Stafford, who was an eyewitness to the accident, quickly ran to Doca and found him lying on the deck in a dazed condition. Stafford, along with a number of Pittston employees who also came to Doca's aid, cleared the paper away from around Doca and found his foot resting on the deck next to a turnbuckle which held the pipe against the ship's outer railing. After being shown the turnbuckle, the apparent object on which he had stepped, Doca was assisted off the ship to receive medical attention.
LIABILITY OF THE SHIPOWNER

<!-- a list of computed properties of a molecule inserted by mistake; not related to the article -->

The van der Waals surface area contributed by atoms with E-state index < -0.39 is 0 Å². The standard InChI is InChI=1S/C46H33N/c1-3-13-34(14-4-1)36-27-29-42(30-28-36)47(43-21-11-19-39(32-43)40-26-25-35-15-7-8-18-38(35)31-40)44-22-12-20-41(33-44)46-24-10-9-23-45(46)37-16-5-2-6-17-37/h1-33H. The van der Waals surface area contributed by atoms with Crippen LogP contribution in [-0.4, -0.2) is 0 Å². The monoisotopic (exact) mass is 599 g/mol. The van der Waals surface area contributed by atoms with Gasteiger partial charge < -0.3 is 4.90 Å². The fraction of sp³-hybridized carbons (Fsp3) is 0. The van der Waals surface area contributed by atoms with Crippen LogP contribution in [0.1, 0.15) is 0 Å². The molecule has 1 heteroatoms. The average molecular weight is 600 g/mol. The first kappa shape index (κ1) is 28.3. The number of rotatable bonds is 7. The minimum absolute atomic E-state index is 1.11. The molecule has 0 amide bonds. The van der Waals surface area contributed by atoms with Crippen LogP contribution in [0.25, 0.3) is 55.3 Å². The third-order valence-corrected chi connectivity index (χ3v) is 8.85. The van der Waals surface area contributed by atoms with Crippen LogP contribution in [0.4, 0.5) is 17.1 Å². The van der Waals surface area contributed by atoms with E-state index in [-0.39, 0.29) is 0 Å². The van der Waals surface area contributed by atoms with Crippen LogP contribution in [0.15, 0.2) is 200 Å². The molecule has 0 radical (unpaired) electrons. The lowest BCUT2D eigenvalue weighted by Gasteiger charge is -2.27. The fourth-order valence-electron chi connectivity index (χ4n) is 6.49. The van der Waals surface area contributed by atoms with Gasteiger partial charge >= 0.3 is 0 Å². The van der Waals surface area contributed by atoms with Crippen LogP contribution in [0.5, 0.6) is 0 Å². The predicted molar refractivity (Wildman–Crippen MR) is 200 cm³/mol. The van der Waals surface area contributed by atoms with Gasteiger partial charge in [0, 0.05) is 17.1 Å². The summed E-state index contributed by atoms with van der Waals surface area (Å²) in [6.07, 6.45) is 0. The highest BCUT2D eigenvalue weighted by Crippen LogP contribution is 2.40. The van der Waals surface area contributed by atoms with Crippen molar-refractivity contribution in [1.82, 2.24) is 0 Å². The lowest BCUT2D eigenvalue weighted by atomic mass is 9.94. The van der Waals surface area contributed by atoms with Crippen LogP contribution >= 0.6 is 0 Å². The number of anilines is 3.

This action is brought pursuant to the Longshoreman's and Harbor Workers' Compensation Act, (hereinafter referred to as "LHWCA"), as amended. 33 U.S.C. 901, Et seq. It is generally accepted that the 1972 amendments to the Act were intended to establish land based principles of negligence as the standard of care for vessels boarded by dock workers. See, e.g., Napoli v. Transpacific Carriers Corp., 536 F.2d 505 (2d Cir. 1976). Accordingly, it has been held that, analagous to the responsibilities of a landowner, a shipowner owes to business invitees, such as Doca, the duty to provide a reasonably safe place to work and consequently must exercise reasonable care to correct non-obvious unsafe conditions of which he has actual or constructive notice. Canizzo v. Farrell Lines, Inc., 579 F.2d 682 (2d Cir. 1978); see Restatement (Second) of Torts § 343. Liability has been imposed even with respect to open and obvious hazards of which the shipowner has knowledge where the hazard was of such character as to be unavoidably dangerous. Napoli, supra ; see Restatement (Second) of Torts § 343A.